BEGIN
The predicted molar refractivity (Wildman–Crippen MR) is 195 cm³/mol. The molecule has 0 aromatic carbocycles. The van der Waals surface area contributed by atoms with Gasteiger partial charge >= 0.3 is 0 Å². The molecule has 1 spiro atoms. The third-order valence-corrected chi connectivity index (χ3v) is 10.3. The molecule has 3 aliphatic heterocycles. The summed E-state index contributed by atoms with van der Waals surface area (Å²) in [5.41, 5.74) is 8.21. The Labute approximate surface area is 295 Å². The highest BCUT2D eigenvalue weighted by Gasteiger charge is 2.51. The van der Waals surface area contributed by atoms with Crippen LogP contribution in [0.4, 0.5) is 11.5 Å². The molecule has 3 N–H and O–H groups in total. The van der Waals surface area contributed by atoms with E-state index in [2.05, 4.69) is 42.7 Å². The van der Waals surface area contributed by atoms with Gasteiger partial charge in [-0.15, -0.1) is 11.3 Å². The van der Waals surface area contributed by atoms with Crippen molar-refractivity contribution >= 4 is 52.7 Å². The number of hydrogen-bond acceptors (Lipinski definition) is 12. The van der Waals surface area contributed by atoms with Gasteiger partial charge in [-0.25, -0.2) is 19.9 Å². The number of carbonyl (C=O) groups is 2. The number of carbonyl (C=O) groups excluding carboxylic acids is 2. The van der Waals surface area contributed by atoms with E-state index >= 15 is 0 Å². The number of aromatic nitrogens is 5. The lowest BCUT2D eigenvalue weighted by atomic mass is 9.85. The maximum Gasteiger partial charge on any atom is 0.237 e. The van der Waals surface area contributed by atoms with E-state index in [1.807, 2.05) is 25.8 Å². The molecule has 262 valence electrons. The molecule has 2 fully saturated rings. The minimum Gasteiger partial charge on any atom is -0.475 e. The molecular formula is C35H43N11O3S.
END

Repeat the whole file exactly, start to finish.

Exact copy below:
The predicted molar refractivity (Wildman–Crippen MR) is 195 cm³/mol. The molecule has 0 aromatic carbocycles. The van der Waals surface area contributed by atoms with Gasteiger partial charge >= 0.3 is 0 Å². The molecule has 1 spiro atoms. The third-order valence-corrected chi connectivity index (χ3v) is 10.3. The molecule has 3 aliphatic heterocycles. The summed E-state index contributed by atoms with van der Waals surface area (Å²) in [5.41, 5.74) is 8.21. The Labute approximate surface area is 295 Å². The highest BCUT2D eigenvalue weighted by Gasteiger charge is 2.51. The van der Waals surface area contributed by atoms with Crippen LogP contribution in [0.4, 0.5) is 11.5 Å². The molecule has 3 N–H and O–H groups in total. The van der Waals surface area contributed by atoms with E-state index in [2.05, 4.69) is 42.7 Å². The van der Waals surface area contributed by atoms with Gasteiger partial charge in [-0.15, -0.1) is 11.3 Å². The van der Waals surface area contributed by atoms with Crippen molar-refractivity contribution >= 4 is 52.7 Å². The number of hydrogen-bond acceptors (Lipinski definition) is 12. The van der Waals surface area contributed by atoms with Gasteiger partial charge in [-0.25, -0.2) is 19.9 Å². The number of carbonyl (C=O) groups is 2. The number of carbonyl (C=O) groups excluding carboxylic acids is 2. The van der Waals surface area contributed by atoms with E-state index >= 15 is 0 Å². The number of aromatic nitrogens is 5. The lowest BCUT2D eigenvalue weighted by atomic mass is 9.85. The maximum Gasteiger partial charge on any atom is 0.237 e. The van der Waals surface area contributed by atoms with E-state index in [1.807, 2.05) is 25.8 Å². The molecule has 262 valence electrons. The molecule has 2 fully saturated rings. The minimum Gasteiger partial charge on any atom is -0.475 e. The molecular formula is C35H43N11O3S.